How to find 2 checkboxes on a web page



  • That's easy... just look at EVERY element on the page and only do something if it's a checkbox.  Heck, there's only 5000+ elements, how long could that possibly take? 

    for (iCount=0;iCount<=document.all.length;iCount++) {
        elm = document.all[iCount];
        if (elm.type == 'checkbox') {
            // snip
        }
    }



  • @chortlehoort said:

    Heck, there's only 5000+ elements, how long could that possibly take?

    About half a millisecond 



  • Not at the youtube 0.1 thread.



  • To put it more clearly, the browser will iterate the 5000 elements many times over, doing CPU intensive stuff on each: load them, parse them, render them, resize them, ... One extra pass of 5000 string comparisons won't make noticeable difference.

    That doesn't mean the code snippet isn't a WTF : using document.getElementsByTagName("input") instead of document.all (which is IE-script, not JavaScript) would be a good start to improve it



  • Using IDs for accessing dom elements via javascript is usually the route I go. If I remember correctly, getting a dom element by  document.getElementById('id') is  typically faster than  document.getElementsByTagName("input"),  and returns one object, instead of an array of them.  $0.02 deposited...



  • @kaamoss said:

    Using IDs for accessing dom elements via javascript is usually the route I go.

    True, but there are cases where you have no knowledge about the HTML, its elements and their id, if any, in particular when you make generic JS.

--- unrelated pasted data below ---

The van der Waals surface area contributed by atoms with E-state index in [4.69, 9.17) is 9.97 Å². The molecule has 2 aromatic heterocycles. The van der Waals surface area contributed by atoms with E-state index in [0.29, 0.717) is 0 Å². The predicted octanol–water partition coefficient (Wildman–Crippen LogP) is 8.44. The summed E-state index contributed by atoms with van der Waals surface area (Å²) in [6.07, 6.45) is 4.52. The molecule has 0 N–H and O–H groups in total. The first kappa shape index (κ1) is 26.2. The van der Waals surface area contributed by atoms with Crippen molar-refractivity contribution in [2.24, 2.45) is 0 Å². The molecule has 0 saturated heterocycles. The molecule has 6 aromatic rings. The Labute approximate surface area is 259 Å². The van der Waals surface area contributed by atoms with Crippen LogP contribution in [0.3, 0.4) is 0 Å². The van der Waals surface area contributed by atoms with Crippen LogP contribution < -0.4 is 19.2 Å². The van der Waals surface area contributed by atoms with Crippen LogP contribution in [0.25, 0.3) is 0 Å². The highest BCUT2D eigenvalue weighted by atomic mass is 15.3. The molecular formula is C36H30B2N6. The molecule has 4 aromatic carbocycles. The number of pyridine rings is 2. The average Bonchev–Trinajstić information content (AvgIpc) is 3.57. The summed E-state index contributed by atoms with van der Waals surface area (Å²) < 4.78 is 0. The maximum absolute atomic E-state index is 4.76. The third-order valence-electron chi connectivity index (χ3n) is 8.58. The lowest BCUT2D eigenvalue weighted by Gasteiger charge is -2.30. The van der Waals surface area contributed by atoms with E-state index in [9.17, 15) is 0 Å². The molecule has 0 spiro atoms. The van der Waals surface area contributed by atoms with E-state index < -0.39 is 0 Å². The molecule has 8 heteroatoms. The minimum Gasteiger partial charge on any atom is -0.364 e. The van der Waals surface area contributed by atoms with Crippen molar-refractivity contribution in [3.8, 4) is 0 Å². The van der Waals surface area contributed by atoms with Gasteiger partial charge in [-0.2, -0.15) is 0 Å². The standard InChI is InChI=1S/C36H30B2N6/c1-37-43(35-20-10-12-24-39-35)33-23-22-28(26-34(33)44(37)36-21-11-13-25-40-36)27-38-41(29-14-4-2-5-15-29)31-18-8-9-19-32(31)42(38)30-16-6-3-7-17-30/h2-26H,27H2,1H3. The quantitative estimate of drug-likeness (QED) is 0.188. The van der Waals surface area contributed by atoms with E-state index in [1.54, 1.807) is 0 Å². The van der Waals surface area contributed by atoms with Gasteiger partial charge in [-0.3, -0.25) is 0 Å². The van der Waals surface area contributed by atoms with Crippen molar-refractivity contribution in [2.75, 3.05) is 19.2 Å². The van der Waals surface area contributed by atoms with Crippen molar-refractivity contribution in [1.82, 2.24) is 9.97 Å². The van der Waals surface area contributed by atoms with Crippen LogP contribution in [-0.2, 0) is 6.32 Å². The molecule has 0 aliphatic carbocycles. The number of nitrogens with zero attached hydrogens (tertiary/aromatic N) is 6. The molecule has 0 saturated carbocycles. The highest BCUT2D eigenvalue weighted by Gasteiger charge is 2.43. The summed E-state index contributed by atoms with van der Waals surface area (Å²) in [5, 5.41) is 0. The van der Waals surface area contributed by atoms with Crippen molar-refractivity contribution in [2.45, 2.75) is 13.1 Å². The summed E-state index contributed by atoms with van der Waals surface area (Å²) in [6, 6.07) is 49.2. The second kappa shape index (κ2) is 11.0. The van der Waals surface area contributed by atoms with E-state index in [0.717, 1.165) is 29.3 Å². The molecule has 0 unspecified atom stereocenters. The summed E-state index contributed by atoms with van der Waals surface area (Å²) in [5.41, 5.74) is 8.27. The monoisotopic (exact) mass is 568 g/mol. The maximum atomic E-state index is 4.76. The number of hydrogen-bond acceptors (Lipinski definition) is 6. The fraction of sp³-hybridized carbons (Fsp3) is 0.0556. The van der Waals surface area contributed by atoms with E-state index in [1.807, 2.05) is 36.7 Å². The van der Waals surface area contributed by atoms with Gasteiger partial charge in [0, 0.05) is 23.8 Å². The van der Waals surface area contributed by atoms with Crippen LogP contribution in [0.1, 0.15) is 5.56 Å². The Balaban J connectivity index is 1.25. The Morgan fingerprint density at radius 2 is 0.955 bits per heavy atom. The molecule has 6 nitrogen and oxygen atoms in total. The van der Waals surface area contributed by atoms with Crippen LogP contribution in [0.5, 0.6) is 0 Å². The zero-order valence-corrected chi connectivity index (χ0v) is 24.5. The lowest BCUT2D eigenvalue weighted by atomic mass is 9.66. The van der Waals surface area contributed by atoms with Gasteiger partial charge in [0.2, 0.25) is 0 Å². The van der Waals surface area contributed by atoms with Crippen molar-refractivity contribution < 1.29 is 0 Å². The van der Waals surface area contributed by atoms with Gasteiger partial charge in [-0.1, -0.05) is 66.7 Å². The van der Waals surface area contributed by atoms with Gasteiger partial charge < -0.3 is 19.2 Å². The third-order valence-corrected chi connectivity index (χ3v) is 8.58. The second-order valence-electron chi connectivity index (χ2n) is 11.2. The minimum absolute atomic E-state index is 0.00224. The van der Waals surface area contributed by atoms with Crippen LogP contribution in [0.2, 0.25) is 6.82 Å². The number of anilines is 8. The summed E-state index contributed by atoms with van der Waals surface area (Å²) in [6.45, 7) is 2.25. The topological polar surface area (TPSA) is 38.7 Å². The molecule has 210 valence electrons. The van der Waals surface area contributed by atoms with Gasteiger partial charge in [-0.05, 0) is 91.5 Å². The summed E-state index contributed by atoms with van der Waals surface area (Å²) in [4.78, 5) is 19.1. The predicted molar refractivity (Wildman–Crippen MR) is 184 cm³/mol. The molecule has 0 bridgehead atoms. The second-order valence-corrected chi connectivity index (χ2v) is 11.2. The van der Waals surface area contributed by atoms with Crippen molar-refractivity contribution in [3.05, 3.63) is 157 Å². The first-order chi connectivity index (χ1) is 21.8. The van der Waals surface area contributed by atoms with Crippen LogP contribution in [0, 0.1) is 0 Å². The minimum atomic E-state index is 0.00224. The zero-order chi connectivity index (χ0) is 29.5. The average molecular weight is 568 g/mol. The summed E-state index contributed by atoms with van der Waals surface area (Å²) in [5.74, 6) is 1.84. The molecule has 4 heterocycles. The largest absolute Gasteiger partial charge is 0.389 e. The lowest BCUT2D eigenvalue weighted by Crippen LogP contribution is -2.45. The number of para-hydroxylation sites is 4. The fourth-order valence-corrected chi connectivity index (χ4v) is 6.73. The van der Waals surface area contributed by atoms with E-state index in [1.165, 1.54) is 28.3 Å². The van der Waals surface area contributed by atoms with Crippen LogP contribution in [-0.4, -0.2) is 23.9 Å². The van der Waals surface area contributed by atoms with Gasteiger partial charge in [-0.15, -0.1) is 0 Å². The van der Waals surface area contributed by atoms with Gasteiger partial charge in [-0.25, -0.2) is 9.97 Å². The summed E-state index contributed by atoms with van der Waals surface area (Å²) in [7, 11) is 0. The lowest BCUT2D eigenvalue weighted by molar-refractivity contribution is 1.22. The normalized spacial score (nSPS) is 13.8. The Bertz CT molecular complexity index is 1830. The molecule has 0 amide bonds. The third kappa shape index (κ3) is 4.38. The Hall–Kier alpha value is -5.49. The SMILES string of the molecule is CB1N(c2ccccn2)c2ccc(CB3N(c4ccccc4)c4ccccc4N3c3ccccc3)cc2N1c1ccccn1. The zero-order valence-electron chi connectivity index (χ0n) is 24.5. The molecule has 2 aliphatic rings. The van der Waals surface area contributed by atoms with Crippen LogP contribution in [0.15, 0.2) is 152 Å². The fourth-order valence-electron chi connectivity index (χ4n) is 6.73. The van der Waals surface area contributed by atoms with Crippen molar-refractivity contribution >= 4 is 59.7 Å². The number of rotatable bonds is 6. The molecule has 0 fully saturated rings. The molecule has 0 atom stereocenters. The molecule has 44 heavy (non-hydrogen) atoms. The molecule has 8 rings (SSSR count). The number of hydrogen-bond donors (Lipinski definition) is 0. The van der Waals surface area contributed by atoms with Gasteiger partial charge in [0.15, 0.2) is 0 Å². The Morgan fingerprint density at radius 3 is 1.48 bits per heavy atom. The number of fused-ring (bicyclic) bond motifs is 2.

• @JvdL said:

    @kaamoss said:

    Using IDs for accessing dom elements via javascript is usually the route I go.

    True, but there are cases where you have no knowledge about the HTML, its elements and their id, if any, in particular when you make generic JS.

    That's a good point, I guess I'm so used to not reusing that type of javascript code becase I can type it in emacs faster than I can think what I want it to do. For my code reuse, I try to pull out useful code into custom moo tool classes. Moo tools also gives a short_cut/cross browser way of accessing any dom element you want. I personally think that jQuery is better for this, but moo tools animations/ajax classes just seem to work better for me. If you're consistently writing js you're shooting yourself in the foot not leveraging some kind of js framework. 



  • This page has only 600+ elements. The average corp site -- that I build anyway -- has in the range of 100-200.

    What kind of utterly insane page has five thousand elements?

    (not including the Youtube 0.1 thread, which is accepted as being INSANE YAY)


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